Ask The Biologist

Thin Is NOT In

Thin Is NOT In

By Bob Humphrey

Reclaimed mining property offers challenges for food plot growers.

QUESTION: I have a 155-acre farm leased. It was previously mining property, and the soil is very poor with a very thin top layer. I am trying to get food plots started, but don’t have the equipment or the time and money to prepare the soil properly. I have read about throw-and-grow. Is this seed really good to plant by throwing on top of ground? If not, what do you recommend to get and keep game on the farm? –Darry H.

ANSWER: It all begins with the soil, and if yours has been stripped off, then you certainly have your work cut out for you. If you really want to plant food plots I’d suggest you start with something inexpensive and basic like winter wheat or rye that will act as a green fertilizer by putting more organic matter into the top soil layer.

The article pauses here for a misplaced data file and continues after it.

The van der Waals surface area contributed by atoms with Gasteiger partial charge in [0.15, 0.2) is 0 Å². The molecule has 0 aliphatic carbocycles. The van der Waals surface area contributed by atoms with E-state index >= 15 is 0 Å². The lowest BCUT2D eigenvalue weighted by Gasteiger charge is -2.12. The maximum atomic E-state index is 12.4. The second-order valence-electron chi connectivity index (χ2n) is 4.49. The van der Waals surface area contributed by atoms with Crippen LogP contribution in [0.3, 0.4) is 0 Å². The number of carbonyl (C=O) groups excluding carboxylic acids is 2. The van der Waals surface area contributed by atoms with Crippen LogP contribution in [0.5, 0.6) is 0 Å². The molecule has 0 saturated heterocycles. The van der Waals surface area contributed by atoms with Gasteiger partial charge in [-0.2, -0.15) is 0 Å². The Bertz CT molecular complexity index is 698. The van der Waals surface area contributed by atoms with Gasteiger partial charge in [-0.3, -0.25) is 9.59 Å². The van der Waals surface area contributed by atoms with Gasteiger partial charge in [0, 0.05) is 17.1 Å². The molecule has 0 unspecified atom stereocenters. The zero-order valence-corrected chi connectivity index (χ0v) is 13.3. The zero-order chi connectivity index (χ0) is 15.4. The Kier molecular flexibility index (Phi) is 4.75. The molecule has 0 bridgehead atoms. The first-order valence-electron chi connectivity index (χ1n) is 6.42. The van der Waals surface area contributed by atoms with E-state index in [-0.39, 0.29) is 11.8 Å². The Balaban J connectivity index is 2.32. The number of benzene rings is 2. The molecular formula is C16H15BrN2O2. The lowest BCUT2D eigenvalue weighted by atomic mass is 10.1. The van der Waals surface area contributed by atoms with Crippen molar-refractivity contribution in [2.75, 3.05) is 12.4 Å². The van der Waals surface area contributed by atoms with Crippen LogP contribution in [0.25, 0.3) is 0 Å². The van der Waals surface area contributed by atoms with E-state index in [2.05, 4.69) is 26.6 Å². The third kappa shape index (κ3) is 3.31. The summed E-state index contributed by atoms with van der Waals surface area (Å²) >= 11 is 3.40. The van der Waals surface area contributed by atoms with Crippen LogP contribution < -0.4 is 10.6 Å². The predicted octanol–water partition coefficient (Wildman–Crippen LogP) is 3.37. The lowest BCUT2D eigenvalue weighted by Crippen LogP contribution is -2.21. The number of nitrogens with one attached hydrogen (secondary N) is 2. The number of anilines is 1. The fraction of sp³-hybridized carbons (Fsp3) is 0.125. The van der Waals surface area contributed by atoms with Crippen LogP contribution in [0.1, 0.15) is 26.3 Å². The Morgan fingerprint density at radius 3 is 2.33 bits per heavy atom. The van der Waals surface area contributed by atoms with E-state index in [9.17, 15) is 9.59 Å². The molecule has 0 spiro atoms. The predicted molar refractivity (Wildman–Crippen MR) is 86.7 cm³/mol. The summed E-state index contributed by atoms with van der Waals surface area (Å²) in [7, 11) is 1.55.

It will take several years, but if you turn it over every year, soil conditions will improve in time.

Meanwhile, you might also consider mast orchards. They, too, will take several years to become productive but will require far less long-term cost and effort. Even something like raspberries and blackberries, which do well on disturbed soil, will attract more wildlife.

In my opinion, there’s no stronger deer attractant than persimmons. Plant some persimmons, and then add some chestnuts for later in the season and you should be in good shape. Chestnuts are even more attractive than acorns, and they start producing nuts with a few years of planting.

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Copyright 2020 by Buckmasters, Ltd.

Copyright 2020 by Buckmasters, Ltd